Kimagure Orange Road has a manga release in progress; the series is not available for streaming, but is set for Blu-ray release in the near future.
Nostalgia is such a weird idea. Parts of it are clearly tied to good memories of your own past, sure – it’s the whole reason why people have comfort foods and hold onto familiar objects from their childhood like stuffed animals. Then there’s a huge aspect of it that’s not even tied to anything specific – even something similar to what we know can draw out that craved feeling of comfort.
And, if you hit a sweet spot, you can get the same impression off something that’s by all means outside of your own experience.
I’ve had that relationship with Kimagure Orange Road for a while now. I can’t remember exactly how I had it recommended, but in all likelihood it was by somebody about twenty years my senior, citing it as a personal favorite and evidence that shows just ain’t built the way they used to be.
Not going to touch whether that brand of argument is hogwash by default, especially as I’ve been slightly guilty of it, myself.
But watching it, I really got his point – a huge portion of the well-trodden tropes we see all the time in rom-dram-coms today are on display here, from the male lead’s wishy-washy behavior to the female lead’s hot-and-cold temperament to the rotation of episodic scenarios that play out to keep the two at arm’s length. Even the side characters fit into recognizable roles.
All of today’s story conventions, just in a form that has some age to it.
Enough age, in fact, that the fourth chapter is partly set at a disco – a dying concept before I was even born. Granted, there’s probably some culture difference there that let discos (or, at least, colloquial the use of the word) hang on longer than in the Americas, but you get the point – this thing was written in the mid 1980s.
Yeah, this was back in the days where your best avenue to these things was still mail-order grey-market VHS tapes, which I’m perfectly happy not to have lived through.
That isn’t to say, of course, that everything is distilled down to something cleaner or more plot-functional by virtue of being older. In fact, it can move so fast at times that much of the cruft is fairly easy to point out. For instance, there are light but persistent supernatural elements here that never come into focus nor have much of a direct bearing the relationships that the show is actually focused on, acting more as a contrivance in case the story needs to bend the rules a bit to make itself work out.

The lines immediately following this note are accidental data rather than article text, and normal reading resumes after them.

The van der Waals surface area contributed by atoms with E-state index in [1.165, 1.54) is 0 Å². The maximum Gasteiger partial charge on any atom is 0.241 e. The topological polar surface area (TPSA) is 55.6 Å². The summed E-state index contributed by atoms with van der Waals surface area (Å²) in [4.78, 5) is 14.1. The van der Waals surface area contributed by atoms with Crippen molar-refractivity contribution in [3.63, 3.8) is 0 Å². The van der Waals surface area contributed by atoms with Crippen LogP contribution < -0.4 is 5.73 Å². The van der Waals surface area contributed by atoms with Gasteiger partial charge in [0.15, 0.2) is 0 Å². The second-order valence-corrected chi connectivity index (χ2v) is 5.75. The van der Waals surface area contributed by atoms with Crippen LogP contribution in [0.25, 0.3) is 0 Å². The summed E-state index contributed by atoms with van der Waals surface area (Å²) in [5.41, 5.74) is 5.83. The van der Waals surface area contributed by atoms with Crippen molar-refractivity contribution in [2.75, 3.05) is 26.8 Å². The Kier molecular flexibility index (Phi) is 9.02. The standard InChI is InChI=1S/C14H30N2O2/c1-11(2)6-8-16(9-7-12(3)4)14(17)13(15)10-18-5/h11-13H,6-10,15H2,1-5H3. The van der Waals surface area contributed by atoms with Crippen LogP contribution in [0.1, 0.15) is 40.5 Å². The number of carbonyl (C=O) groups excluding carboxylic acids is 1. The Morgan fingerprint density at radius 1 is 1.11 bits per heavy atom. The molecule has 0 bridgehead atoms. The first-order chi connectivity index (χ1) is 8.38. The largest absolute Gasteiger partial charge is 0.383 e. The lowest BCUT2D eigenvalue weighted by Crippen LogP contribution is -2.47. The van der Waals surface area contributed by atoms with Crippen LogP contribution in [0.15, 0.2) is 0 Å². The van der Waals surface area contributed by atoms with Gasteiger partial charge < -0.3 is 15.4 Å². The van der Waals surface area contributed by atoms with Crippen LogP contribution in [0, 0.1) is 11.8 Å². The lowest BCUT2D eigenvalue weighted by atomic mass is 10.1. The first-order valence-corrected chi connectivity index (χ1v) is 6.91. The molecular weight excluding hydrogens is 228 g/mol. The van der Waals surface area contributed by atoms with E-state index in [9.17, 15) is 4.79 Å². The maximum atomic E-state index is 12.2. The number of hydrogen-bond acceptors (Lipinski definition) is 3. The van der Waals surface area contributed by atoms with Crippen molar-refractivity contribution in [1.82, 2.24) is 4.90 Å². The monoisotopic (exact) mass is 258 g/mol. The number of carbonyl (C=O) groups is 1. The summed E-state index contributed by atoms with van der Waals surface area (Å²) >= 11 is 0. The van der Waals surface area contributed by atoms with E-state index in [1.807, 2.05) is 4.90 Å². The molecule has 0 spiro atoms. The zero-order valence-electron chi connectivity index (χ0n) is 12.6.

It goes without saying for something made in the ’80s, but it comes across pretty clumsily at times, too – characters can easily walk back very unsubtle slips of the tongue, the protagonist gets away with some pretty blatant show-off-i-ness by virtue of being right by default, and there are certain moments played off casually that are powered by laser-guided convenience.
There’s a lot of that going around in general – plenty of western animation properties from the same time period are seeing “revival” series at the moment, from Voltron to Transformers to (technically) Castlevania to a grab-bag parade of just about everything in Ready Player One. All things that I missed in their original generally-cheesy incarnations by a solid decade at a minimum.
And yet they all have some level of appeal to them that’s not that far off of genuine nostalgia. I can owe some of Kimagure Orange Road‘s portion of that perhaps to Dragon Ball – king of the mountain when I was the right age for it, but made around the same time, creating some affinity for late-’80s animation by default.
But so much else of it feels like an extension of what actually-nostalgic properties actually are: a lot of the same variety of stories we have nowadays, less a few decades of cultural development and the associated changes in how we present our media. It’s less about the thing itself, and more about seeing it relative to the present – imagining the past given what we choose to remember of it.
So, taking it a decade past what I already know is, in a way, Nostlgia Plus.
It’s also entirely made-up in the case of my own perspective on this show, which makes this whole assertion a bit silly. All of my limited actual knowledge about when this thing came out is secondhand at best, and primarily through the heavily-filtered lens of other media that came out around the same time.
Maybe that just makes the feeling more powerful. Free of actual context, I can basically imagine the 1980s to be whatever I want within reason. It’s not so far off to feel like total fiction as the Victorian era is rapidly approaching, but it’s in this little space where I know just enough to have a heavily-romanticized perception of it.
Which absolutely isn’t a useful perspective in the real world. But it does soften out the rough edges on a lot of things to come out of that time. And, hey, if a provably-false idea helps keep an old manga from bordering on unintended campiness? I don’t mind keeping that white lie floating around in my imagination.